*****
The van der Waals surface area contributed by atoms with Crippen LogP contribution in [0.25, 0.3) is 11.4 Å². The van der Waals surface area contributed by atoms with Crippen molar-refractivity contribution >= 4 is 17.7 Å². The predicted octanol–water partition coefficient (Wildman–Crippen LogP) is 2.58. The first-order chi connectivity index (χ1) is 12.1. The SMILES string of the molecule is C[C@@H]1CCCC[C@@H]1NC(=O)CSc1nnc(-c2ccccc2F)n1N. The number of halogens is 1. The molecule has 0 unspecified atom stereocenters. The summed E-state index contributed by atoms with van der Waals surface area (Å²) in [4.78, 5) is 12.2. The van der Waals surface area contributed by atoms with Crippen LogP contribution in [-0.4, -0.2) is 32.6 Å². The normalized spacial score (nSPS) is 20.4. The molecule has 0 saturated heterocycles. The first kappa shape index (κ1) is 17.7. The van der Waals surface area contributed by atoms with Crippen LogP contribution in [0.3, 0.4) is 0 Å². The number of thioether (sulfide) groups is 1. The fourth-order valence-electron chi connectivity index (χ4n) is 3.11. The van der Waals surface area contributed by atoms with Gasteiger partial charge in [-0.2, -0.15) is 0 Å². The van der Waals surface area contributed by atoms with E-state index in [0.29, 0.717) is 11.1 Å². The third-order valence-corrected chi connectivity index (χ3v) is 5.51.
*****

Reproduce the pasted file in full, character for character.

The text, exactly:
The van der Waals surface area contributed by atoms with Crippen LogP contribution in [0.25, 0.3) is 11.4 Å². The van der Waals surface area contributed by atoms with Crippen molar-refractivity contribution >= 4 is 17.7 Å². The predicted octanol–water partition coefficient (Wildman–Crippen LogP) is 2.58. The first-order chi connectivity index (χ1) is 12.1. The SMILES string of the molecule is C[C@@H]1CCCC[C@@H]1NC(=O)CSc1nnc(-c2ccccc2F)n1N. The number of halogens is 1. The molecule has 0 unspecified atom stereocenters. The summed E-state index contributed by atoms with van der Waals surface area (Å²) in [4.78, 5) is 12.2. The van der Waals surface area contributed by atoms with Crippen LogP contribution in [-0.4, -0.2) is 32.6 Å². The normalized spacial score (nSPS) is 20.4. The molecule has 0 saturated heterocycles. The first kappa shape index (κ1) is 17.7. The van der Waals surface area contributed by atoms with Crippen LogP contribution in [0.3, 0.4) is 0 Å². The number of thioether (sulfide) groups is 1. The fourth-order valence-electron chi connectivity index (χ4n) is 3.11. The van der Waals surface area contributed by atoms with Gasteiger partial charge in [-0.2, -0.15) is 0 Å². The van der Waals surface area contributed by atoms with E-state index in [0.29, 0.717) is 11.1 Å². The third-order valence-corrected chi connectivity index (χ3v) is 5.51.